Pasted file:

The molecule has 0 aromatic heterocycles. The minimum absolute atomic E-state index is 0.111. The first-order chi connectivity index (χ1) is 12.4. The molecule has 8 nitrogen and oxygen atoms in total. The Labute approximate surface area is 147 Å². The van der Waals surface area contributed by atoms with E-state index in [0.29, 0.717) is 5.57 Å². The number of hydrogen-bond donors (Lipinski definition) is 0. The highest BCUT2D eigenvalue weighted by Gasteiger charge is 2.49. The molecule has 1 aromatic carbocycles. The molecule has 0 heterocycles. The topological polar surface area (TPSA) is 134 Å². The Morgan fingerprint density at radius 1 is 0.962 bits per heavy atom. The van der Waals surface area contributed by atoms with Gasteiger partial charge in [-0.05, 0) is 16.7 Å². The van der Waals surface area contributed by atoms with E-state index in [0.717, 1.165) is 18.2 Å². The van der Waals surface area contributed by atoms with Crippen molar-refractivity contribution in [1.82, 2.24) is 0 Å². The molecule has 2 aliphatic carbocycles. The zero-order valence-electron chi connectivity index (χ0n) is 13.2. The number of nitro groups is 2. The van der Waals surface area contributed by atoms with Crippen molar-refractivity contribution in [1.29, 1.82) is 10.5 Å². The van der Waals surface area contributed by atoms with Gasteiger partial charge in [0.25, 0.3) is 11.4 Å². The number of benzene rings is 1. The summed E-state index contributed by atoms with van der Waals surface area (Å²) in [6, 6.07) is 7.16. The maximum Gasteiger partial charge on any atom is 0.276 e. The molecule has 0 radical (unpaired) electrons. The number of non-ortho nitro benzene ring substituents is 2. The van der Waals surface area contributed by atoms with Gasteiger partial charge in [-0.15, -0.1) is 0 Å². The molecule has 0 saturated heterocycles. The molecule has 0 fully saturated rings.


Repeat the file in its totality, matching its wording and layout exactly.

The molecule has 0 aromatic heterocycles. The minimum absolute atomic E-state index is 0.111. The first-order chi connectivity index (χ1) is 12.4. The molecule has 8 nitrogen and oxygen atoms in total. The Labute approximate surface area is 147 Å². The van der Waals surface area contributed by atoms with E-state index in [0.29, 0.717) is 5.57 Å². The number of hydrogen-bond donors (Lipinski definition) is 0. The highest BCUT2D eigenvalue weighted by Gasteiger charge is 2.49. The molecule has 1 aromatic carbocycles. The molecule has 0 heterocycles. The topological polar surface area (TPSA) is 134 Å². The Morgan fingerprint density at radius 1 is 0.962 bits per heavy atom. The van der Waals surface area contributed by atoms with Gasteiger partial charge in [-0.05, 0) is 16.7 Å². The van der Waals surface area contributed by atoms with E-state index in [0.717, 1.165) is 18.2 Å². The van der Waals surface area contributed by atoms with Crippen molar-refractivity contribution in [1.82, 2.24) is 0 Å². The molecule has 2 aliphatic carbocycles. The zero-order valence-electron chi connectivity index (χ0n) is 13.2. The number of nitro groups is 2. The van der Waals surface area contributed by atoms with Crippen molar-refractivity contribution in [1.29, 1.82) is 10.5 Å². The van der Waals surface area contributed by atoms with Gasteiger partial charge in [0.25, 0.3) is 11.4 Å². The number of benzene rings is 1. The summed E-state index contributed by atoms with van der Waals surface area (Å²) in [6, 6.07) is 7.16. The maximum Gasteiger partial charge on any atom is 0.276 e. The molecule has 0 radical (unpaired) electrons. The number of non-ortho nitro benzene ring substituents is 2. The van der Waals surface area contributed by atoms with Gasteiger partial charge in [-0.15, -0.1) is 0 Å². The molecule has 0 saturated heterocycles. The molecule has 0 fully saturated rings.